This date of 31st December – which in essence is like any other unremarkable, run-of-the-mill day in the western calendar, in so much that it is has a span of 24 hours, beginning with a sunrise and a sunset in between – has actually been elevated into a cult.
It has been fashioned into an extraordinary day carrying excessive symbolic value, simply on the basis that it is the day and night preceding the beginning of the New Year on the Gregorian calendar – which obviously, like any modern man-made calendar is a construction from a chosen point in time, in this case after the birth of Christ (AD), and not actually the 31st/01st of the year since the dawn of human civilisation.
But even if I discard this fact, there are still other interesting revelations about human behaviour and the importance this day is bestowed.
David with the Head of Goliath (Caravaggio, 1610)
When Life Spoke to me.
You think you own me
Like a piece of this earth which you can rape?
I won’t dance to your whims
Or pay heed to your commands
If only you knew.
Eric Lacombe – The Weight of Silence
“We come from a generation of people who need their TV or stereo playing all the time. These people so scared of silence. These soundaholics, these quietophobics.”
“My solitude does not depend on the presence or the absence of people, on the contrary, I hate who steals my solititude without in exchange offering me true company.”
I’ve often wondered why so many of us are afraid of silence and solitude?
Is it because we have been surrounded by artificial types of noise from such a young age, that we now crave its presence at every moment in our adult lives?
Or is it that people simply fear sitting on their own, with themselves. And, that any type of noise – even it is of little substance and value – gives them a temporary, superficial feeling of company.
“If you look at the four seasons, each season brings fruit. In summer, there’s fruit, in autumn, too. Winter brings different fruit and spring, too. No mother can fill her fridge with such a variety of fruit for her children. No mother can do as much for her children as God does for His creatures.
You want to refuse all that?
You want to give it all up?
You want to give up the taste of cherries?”
(Mr Bagheri in Taste of Cherry)
Anything I can possibly write praising the late, great poet of cinema Abbas Kiarostami will be an epic disappointment. One, because I lack the finesse to write well, and secondly because the art that this grand filmmaker and artistic polymath has left us behind is beyond the limitations of words, it’s beauty is simply inexpressible.
Although, I had only seen ‘Taste of Cherry’ (quite a few years ago) and ‘Close-up’ (last February), prior to his untimely passing, I was so moved by just these two films that I felt compelled to say something – but I just didn’t know how or what. Continue reading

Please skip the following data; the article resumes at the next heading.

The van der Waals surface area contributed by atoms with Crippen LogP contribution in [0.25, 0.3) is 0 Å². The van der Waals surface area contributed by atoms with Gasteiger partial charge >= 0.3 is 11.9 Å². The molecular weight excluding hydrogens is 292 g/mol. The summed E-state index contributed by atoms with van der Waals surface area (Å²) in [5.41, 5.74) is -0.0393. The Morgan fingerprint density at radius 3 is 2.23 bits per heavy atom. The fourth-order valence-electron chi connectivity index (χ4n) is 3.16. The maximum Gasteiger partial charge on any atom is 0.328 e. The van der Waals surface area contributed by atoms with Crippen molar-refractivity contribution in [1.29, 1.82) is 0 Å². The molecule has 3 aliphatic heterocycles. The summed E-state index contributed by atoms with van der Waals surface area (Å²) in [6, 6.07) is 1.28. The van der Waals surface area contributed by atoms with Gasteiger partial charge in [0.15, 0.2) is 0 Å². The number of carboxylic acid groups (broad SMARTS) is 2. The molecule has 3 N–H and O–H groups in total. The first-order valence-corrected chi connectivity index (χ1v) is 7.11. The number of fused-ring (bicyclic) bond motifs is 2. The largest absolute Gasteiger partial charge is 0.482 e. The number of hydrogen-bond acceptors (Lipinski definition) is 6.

Many of us may have heard of the legendary and timeless love story of Qays and Layla, popularly known as Majnun Layla. It is reported to have been composed by the Persian poet Nizami Ganjavi as well as Amir Khusrow later on, and many others who have interpreted and been inspired by it in different cultures. The love that Qays has for Layla is such that it surpasses the boundaries of mortal love, and he becomes known by the people as Majnun – meaning the mad or possessed.
Here is one of the anecdotes which involves Majnun and the Praying Man that I came across many years ago and which I have presented in my own words. Continue reading
A beautiful, poignant piece of writing about how our childhood sense of innocence slips away from us.
Written by Jeff Coleman – a modern literary fantasy author.
Innocence of Youth
There are those exceptional moments in life when you experience crystal clarity in thought and purpose, when all is as it should be, when all is right and good with the world. But those moments are rare, are few and far between, and they almost always occur when you’re young. As a child, you didn’t have time to formulate your own beliefs; instead, your world view hinged on the beliefs of others. The innocence of youth is a wonderful carefree time in which the mind and the heart are free from the burdens of autonomous thinking and responsibility.
Nietzsche by Edvard Munch (1906)
The Turin Horse by Bela Tarr (2011)
The Ill Nietzsche by Hans Olde (1899)
It is no measure of health to be well adjusted to a profoundly sick society.
The alleged moment which executed Friedrich Nietzsche’s journey into apparent clinical insanity is the basis for Bela Tarr’s masterpiece film ‘The Turin Horse’ (2011).
This moment of inhumane cruelty and bleakness that Nietzsche witnesses in his life against an innocent animal, could be a symbol of the tyranny and silent desperation in elements of our lives and the world around us.
We continue with our lives desensitised and immune to the brutality within, and around us. Perhaps our inability to not become ‘clinically’ insane at all this, is evidence of the silent sickness (or the true insanity) that has engulfed our lives.